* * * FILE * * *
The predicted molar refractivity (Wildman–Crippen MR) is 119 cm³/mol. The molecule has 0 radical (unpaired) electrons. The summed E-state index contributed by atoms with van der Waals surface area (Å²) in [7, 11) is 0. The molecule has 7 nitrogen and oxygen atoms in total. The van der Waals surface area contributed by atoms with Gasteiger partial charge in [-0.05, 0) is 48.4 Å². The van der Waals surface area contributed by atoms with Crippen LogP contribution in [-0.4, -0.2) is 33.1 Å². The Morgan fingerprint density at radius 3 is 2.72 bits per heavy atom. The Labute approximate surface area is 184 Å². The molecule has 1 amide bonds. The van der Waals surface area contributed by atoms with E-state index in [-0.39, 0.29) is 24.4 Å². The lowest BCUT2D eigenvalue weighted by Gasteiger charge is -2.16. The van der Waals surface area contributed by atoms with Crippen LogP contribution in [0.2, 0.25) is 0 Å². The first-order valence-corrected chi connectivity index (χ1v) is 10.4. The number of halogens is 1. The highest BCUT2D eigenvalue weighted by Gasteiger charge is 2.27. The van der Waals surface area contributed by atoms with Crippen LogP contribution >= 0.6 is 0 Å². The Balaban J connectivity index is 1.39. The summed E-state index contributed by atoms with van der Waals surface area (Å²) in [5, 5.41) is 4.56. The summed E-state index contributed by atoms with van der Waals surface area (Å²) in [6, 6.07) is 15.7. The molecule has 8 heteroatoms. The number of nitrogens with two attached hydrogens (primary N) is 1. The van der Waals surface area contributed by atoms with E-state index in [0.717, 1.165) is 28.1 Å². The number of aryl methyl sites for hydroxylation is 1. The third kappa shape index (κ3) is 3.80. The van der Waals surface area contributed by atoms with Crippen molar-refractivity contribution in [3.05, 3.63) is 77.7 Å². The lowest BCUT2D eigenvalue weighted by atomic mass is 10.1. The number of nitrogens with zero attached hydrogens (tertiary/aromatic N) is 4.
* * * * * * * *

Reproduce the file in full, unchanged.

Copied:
The predicted molar refractivity (Wildman–Crippen MR) is 119 cm³/mol. The molecule has 0 radical (unpaired) electrons. The summed E-state index contributed by atoms with van der Waals surface area (Å²) in [7, 11) is 0. The molecule has 7 nitrogen and oxygen atoms in total. The van der Waals surface area contributed by atoms with Gasteiger partial charge in [-0.05, 0) is 48.4 Å². The van der Waals surface area contributed by atoms with Crippen LogP contribution in [-0.4, -0.2) is 33.1 Å². The Morgan fingerprint density at radius 3 is 2.72 bits per heavy atom. The Labute approximate surface area is 184 Å². The molecule has 1 amide bonds. The van der Waals surface area contributed by atoms with E-state index in [-0.39, 0.29) is 24.4 Å². The lowest BCUT2D eigenvalue weighted by Gasteiger charge is -2.16. The van der Waals surface area contributed by atoms with Crippen LogP contribution in [0.2, 0.25) is 0 Å². The first-order valence-corrected chi connectivity index (χ1v) is 10.4. The number of halogens is 1. The highest BCUT2D eigenvalue weighted by Gasteiger charge is 2.27. The van der Waals surface area contributed by atoms with Crippen LogP contribution >= 0.6 is 0 Å². The Balaban J connectivity index is 1.39. The summed E-state index contributed by atoms with van der Waals surface area (Å²) in [5, 5.41) is 4.56. The summed E-state index contributed by atoms with van der Waals surface area (Å²) in [6, 6.07) is 15.7. The molecule has 8 heteroatoms. The number of nitrogens with two attached hydrogens (primary N) is 1. The van der Waals surface area contributed by atoms with E-state index in [0.717, 1.165) is 28.1 Å². The number of aryl methyl sites for hydroxylation is 1. The third kappa shape index (κ3) is 3.80. The van der Waals surface area contributed by atoms with Crippen molar-refractivity contribution in [3.05, 3.63) is 77.7 Å². The lowest BCUT2D eigenvalue weighted by atomic mass is 10.1. The number of nitrogens with zero attached hydrogens (tertiary/aromatic N) is 4.